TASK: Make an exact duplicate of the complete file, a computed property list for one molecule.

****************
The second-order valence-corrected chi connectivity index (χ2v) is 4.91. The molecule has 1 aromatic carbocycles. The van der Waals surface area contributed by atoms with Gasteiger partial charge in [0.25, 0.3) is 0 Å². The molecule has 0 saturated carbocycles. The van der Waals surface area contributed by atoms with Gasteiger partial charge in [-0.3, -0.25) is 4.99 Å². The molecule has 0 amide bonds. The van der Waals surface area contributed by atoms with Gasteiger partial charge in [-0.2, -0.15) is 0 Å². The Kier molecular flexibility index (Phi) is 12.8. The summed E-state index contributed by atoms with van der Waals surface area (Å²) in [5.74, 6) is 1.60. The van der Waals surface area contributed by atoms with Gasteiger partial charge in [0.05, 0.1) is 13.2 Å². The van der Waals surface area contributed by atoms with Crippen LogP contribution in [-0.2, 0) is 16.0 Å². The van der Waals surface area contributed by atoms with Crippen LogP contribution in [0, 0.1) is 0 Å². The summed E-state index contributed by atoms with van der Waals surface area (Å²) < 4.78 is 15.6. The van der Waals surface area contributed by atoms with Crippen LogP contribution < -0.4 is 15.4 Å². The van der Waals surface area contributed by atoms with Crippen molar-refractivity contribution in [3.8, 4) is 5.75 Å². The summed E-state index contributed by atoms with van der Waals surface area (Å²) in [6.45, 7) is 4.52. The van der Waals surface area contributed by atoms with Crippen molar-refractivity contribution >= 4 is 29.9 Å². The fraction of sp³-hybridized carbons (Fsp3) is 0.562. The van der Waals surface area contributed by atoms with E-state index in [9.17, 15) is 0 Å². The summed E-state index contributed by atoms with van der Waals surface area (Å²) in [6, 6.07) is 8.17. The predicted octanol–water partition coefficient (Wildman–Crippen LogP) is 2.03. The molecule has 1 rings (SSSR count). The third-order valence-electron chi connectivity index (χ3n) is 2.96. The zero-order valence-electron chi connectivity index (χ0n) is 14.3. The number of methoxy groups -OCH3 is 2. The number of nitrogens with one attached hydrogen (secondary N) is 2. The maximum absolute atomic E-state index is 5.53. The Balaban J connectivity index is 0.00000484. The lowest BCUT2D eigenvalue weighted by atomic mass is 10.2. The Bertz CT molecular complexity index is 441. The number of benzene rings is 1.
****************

The second-order valence-corrected chi connectivity index (χ2v) is 4.91. The molecule has 1 aromatic carbocycles. The van der Waals surface area contributed by atoms with Gasteiger partial charge in [0.25, 0.3) is 0 Å². The molecule has 0 saturated carbocycles. The van der Waals surface area contributed by atoms with Gasteiger partial charge in [-0.3, -0.25) is 4.99 Å². The molecule has 0 amide bonds. The van der Waals surface area contributed by atoms with Gasteiger partial charge in [-0.2, -0.15) is 0 Å². The Kier molecular flexibility index (Phi) is 12.8. The summed E-state index contributed by atoms with van der Waals surface area (Å²) in [5.74, 6) is 1.60. The van der Waals surface area contributed by atoms with Gasteiger partial charge in [0.05, 0.1) is 13.2 Å². The van der Waals surface area contributed by atoms with Crippen LogP contribution in [-0.2, 0) is 16.0 Å². The van der Waals surface area contributed by atoms with Crippen LogP contribution in [0, 0.1) is 0 Å². The summed E-state index contributed by atoms with van der Waals surface area (Å²) < 4.78 is 15.6. The van der Waals surface area contributed by atoms with Crippen LogP contribution < -0.4 is 15.4 Å². The van der Waals surface area contributed by atoms with Crippen molar-refractivity contribution in [3.8, 4) is 5.75 Å². The summed E-state index contributed by atoms with van der Waals surface area (Å²) in [6.45, 7) is 4.52. The van der Waals surface area contributed by atoms with Crippen molar-refractivity contribution >= 4 is 29.9 Å². The fraction of sp³-hybridized carbons (Fsp3) is 0.562. The van der Waals surface area contributed by atoms with E-state index in [9.17, 15) is 0 Å². The summed E-state index contributed by atoms with van der Waals surface area (Å²) in [6, 6.07) is 8.17. The predicted octanol–water partition coefficient (Wildman–Crippen LogP) is 2.03. The molecule has 1 rings (SSSR count). The third-order valence-electron chi connectivity index (χ3n) is 2.96. The zero-order valence-electron chi connectivity index (χ0n) is 14.3. The number of methoxy groups -OCH3 is 2. The number of nitrogens with one attached hydrogen (secondary N) is 2. The maximum absolute atomic E-state index is 5.53. The Balaban J connectivity index is 0.00000484. The lowest BCUT2D eigenvalue weighted by atomic mass is 10.2. The Bertz CT molecular complexity index is 441. The number of benzene rings is 1.